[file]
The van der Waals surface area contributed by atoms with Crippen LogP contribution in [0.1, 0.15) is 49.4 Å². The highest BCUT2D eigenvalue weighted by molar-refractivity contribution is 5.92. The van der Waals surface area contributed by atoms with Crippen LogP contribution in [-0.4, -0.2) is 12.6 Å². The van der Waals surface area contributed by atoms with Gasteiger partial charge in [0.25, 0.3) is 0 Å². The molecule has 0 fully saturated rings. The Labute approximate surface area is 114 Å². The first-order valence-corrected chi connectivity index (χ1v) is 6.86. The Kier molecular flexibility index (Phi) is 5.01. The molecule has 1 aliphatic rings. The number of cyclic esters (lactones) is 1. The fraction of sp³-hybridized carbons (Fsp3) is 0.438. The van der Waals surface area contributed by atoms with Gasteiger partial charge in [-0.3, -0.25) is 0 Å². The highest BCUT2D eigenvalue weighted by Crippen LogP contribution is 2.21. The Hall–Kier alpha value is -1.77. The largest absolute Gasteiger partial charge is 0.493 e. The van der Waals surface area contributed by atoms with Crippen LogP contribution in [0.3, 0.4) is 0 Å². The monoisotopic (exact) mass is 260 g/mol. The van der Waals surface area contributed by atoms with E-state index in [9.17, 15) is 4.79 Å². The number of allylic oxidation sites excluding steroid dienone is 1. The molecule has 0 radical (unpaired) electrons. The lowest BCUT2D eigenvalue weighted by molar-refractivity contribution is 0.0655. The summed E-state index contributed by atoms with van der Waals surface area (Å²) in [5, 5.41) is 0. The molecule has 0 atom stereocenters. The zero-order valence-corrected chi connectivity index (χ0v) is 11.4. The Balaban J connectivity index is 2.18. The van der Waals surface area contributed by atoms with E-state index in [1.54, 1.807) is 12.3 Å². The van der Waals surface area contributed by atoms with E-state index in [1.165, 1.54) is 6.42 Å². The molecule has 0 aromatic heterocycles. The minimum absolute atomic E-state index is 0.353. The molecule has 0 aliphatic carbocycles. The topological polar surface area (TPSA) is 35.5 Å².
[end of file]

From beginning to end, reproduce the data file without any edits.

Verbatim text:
The van der Waals surface area contributed by atoms with Crippen LogP contribution in [0.1, 0.15) is 49.4 Å². The highest BCUT2D eigenvalue weighted by molar-refractivity contribution is 5.92. The van der Waals surface area contributed by atoms with Crippen LogP contribution in [-0.4, -0.2) is 12.6 Å². The van der Waals surface area contributed by atoms with Gasteiger partial charge in [0.25, 0.3) is 0 Å². The molecule has 0 fully saturated rings. The Labute approximate surface area is 114 Å². The first-order valence-corrected chi connectivity index (χ1v) is 6.86. The Kier molecular flexibility index (Phi) is 5.01. The molecule has 1 aliphatic rings. The number of cyclic esters (lactones) is 1. The fraction of sp³-hybridized carbons (Fsp3) is 0.438. The van der Waals surface area contributed by atoms with Gasteiger partial charge in [-0.3, -0.25) is 0 Å². The highest BCUT2D eigenvalue weighted by Crippen LogP contribution is 2.21. The Hall–Kier alpha value is -1.77. The largest absolute Gasteiger partial charge is 0.493 e. The van der Waals surface area contributed by atoms with Crippen LogP contribution in [0.3, 0.4) is 0 Å². The monoisotopic (exact) mass is 260 g/mol. The van der Waals surface area contributed by atoms with E-state index in [9.17, 15) is 4.79 Å². The number of allylic oxidation sites excluding steroid dienone is 1. The molecule has 0 radical (unpaired) electrons. The lowest BCUT2D eigenvalue weighted by molar-refractivity contribution is 0.0655. The summed E-state index contributed by atoms with van der Waals surface area (Å²) in [5, 5.41) is 0. The molecule has 0 atom stereocenters. The zero-order valence-corrected chi connectivity index (χ0v) is 11.4. The Balaban J connectivity index is 2.18. The van der Waals surface area contributed by atoms with E-state index in [1.54, 1.807) is 12.3 Å². The van der Waals surface area contributed by atoms with E-state index in [1.165, 1.54) is 6.42 Å². The molecule has 0 aromatic heterocycles. The minimum absolute atomic E-state index is 0.353. The molecule has 0 aliphatic carbocycles. The topological polar surface area (TPSA) is 35.5 Å².